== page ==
This year we mark Earth Day as an observance that spans three days – April 20-22. So, it is more appropriately “Earth Days.” Given that a day is measured as one rotation of the earth, there are really 365 “Earth Days” each year. Perhaps if we thought about it that way, if we took time each day to note our dependence upon this spinning sphere that holds life as we know it, the earth would be in less trouble.
Instead, we keep consuming everything in sight like voracious pests, believing that nothing ever runs out. We treat the earth as both bottomless storehouse and bottomless garbage dump. As we treat creatures and creation like mere consumable objects, we render them unlovable. When we can’t love what the creator makes, we eventually stop loving the Creator. That is a problem. That is a fatal ending.
Pope Francis in his encyclical Laudato Si – On Care for Our Common Home (which everyone should read) says, “the earth herself, burdened and laid waste, is among the most abandoned and maltreated of our poor; she “groans in travail” (Rom 8:22). We have forgotten that we ourselves are dust of the earth (cf. Gen 2:7); our very bodies are made up of her elements, we breathe her air and we receive life and refreshment from her waters.” By damaging the earth, we damage and destroy ourselves.
In her book, Ask the Beasts, the brilliant theologian Elizabeth Johnson calls for repentance as we come to see the creation clearly, “Once one understands that the evolving community of life on Earth is God’s beloved creation and its ruination an unspeakable sin, then deep affection shown in action on behalf of ecojustice becomes an indivisible part of one’s life.”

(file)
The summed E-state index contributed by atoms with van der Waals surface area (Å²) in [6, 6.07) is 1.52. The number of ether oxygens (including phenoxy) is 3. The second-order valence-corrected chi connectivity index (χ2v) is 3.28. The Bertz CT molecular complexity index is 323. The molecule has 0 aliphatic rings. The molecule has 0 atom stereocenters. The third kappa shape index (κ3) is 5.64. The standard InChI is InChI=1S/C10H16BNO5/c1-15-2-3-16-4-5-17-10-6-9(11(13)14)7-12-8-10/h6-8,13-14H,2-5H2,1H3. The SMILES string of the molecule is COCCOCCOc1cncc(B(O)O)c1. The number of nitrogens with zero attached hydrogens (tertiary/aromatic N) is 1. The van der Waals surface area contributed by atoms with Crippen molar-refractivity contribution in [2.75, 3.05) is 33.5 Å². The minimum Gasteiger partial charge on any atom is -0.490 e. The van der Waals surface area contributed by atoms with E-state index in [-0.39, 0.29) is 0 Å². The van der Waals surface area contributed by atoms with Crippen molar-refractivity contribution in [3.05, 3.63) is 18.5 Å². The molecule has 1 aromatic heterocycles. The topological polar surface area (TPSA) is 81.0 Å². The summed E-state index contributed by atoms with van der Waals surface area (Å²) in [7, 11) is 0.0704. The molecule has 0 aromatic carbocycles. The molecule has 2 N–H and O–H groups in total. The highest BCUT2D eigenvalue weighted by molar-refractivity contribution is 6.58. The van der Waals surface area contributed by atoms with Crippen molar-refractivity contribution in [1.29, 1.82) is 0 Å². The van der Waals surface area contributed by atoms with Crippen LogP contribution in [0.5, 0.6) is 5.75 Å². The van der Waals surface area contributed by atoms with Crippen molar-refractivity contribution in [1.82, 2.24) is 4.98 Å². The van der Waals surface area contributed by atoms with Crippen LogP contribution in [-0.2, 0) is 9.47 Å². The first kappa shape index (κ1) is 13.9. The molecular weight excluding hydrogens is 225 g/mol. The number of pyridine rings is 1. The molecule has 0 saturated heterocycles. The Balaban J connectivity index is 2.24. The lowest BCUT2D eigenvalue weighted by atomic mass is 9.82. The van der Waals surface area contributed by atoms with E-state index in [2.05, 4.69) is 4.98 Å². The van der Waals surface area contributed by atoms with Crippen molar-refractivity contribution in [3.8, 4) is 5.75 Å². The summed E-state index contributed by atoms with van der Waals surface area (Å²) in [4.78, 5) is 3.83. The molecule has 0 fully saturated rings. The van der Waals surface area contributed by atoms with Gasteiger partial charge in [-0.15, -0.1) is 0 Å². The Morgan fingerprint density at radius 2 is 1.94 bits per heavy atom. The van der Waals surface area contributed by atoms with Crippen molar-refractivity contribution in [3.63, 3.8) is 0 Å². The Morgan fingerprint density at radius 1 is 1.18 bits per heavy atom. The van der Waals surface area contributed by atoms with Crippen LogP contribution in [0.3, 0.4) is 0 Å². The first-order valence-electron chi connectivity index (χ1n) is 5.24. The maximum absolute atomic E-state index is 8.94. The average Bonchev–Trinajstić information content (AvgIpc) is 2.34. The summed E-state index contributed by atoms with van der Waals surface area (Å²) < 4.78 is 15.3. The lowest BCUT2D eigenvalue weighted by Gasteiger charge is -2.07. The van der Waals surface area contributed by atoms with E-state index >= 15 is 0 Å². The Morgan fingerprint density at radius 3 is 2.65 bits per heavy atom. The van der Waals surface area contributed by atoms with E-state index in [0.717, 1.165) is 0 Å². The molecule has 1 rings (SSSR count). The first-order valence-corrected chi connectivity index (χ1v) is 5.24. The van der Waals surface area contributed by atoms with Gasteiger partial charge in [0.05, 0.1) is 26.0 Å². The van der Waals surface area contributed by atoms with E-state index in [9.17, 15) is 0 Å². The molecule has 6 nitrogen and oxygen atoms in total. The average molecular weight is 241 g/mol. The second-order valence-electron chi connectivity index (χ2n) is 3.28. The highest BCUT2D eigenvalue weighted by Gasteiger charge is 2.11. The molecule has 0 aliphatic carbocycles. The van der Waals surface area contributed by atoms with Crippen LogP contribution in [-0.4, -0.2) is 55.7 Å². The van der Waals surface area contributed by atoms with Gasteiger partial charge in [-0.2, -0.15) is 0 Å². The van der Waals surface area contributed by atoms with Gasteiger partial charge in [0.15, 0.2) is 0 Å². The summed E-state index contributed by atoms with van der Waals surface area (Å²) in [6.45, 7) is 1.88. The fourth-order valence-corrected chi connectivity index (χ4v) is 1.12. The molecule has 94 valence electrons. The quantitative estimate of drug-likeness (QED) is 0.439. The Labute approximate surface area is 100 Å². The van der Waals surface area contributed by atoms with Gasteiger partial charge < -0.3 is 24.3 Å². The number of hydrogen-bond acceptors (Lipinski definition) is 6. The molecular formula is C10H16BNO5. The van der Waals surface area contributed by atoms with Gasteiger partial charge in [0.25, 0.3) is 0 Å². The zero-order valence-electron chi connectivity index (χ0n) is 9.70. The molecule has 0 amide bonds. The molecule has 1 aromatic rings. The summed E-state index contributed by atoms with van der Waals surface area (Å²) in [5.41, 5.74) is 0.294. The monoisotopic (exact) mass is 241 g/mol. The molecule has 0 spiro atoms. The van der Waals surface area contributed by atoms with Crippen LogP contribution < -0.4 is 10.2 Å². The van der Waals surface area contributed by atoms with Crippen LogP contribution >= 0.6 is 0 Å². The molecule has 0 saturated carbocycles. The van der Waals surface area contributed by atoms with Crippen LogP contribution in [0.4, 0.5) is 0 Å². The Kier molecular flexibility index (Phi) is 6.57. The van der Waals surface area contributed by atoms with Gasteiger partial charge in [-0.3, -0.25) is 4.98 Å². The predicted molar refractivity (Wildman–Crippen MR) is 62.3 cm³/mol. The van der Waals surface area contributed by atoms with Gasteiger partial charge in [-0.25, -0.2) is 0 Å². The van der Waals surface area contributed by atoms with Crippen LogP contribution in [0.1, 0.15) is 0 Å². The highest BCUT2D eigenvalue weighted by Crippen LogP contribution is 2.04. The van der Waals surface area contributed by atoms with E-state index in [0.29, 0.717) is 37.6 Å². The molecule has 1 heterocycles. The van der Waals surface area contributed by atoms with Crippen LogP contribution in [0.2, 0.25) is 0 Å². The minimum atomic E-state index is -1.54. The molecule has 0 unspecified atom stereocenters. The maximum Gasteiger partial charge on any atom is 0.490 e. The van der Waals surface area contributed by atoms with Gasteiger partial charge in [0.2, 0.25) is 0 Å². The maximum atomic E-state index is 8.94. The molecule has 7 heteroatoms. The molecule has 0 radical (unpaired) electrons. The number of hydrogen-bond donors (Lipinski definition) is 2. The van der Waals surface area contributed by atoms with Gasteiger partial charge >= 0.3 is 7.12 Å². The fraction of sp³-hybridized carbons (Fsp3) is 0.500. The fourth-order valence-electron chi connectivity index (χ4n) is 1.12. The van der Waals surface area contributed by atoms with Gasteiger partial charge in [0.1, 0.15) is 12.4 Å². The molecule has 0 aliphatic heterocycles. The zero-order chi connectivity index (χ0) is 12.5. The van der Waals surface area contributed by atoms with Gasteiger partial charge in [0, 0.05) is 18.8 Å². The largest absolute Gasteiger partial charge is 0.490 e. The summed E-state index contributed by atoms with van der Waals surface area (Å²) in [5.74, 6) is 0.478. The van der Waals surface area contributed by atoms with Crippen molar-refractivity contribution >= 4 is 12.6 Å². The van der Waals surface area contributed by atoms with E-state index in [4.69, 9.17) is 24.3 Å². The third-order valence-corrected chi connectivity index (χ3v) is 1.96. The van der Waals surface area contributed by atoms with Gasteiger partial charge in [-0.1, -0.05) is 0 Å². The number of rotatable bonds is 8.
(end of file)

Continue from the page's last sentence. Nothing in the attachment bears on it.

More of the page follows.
My own journey to rediscover the relationship with God’s creation and repent of my abuse has brought inconvenience, failure, and confusion. Yet, by trying to express love for God’s creation each day somehow, the love returns, bit by bit. Psalm 104 has become a centerpiece of my reflection on this world and my place in it.
O LORD, how manifold are your works!
In wisdom you have made them all;
the earth is full of your creatures.
Yonder is the sea, great and wide,
creeping things innumerable are there,
living things both small and great.
There go the ships,
and Leviathan that you formed to sport in it.
These all look to you
to give them their food in due season;
when you give to them, they gather it up;
when you open your hand, they are filled with good things.
When you hide your face, they are dismayed;
when you take away their breath, they die
and return to their dust.
When you send forth your spirit, they are created;
and you renew the face of the ground. (Psalms 104:24-30)
To find our unity with all things across time and space is a gift of grace. When we forget, it leaves a gaping hole in our existence. Johnson writes, “Woven into our lives is the very fire from the stars and genes from the sea creatures, and everyone, utterly everyone, is kin in the radiant tapestry of being.” (Elizabeth A. Johnson, Women, Earth, and Creator Spirit)
Don’t be overwhelmed by the immensity of the problems of climate change and the degradation of the earth. Instead, practice loving the birds in your backyard, the trees that provide shade and life-giving oxygen. Love your mother (earth) and you will find yourself changed and the world giving thanks.
Tim Olson, Lead Pastor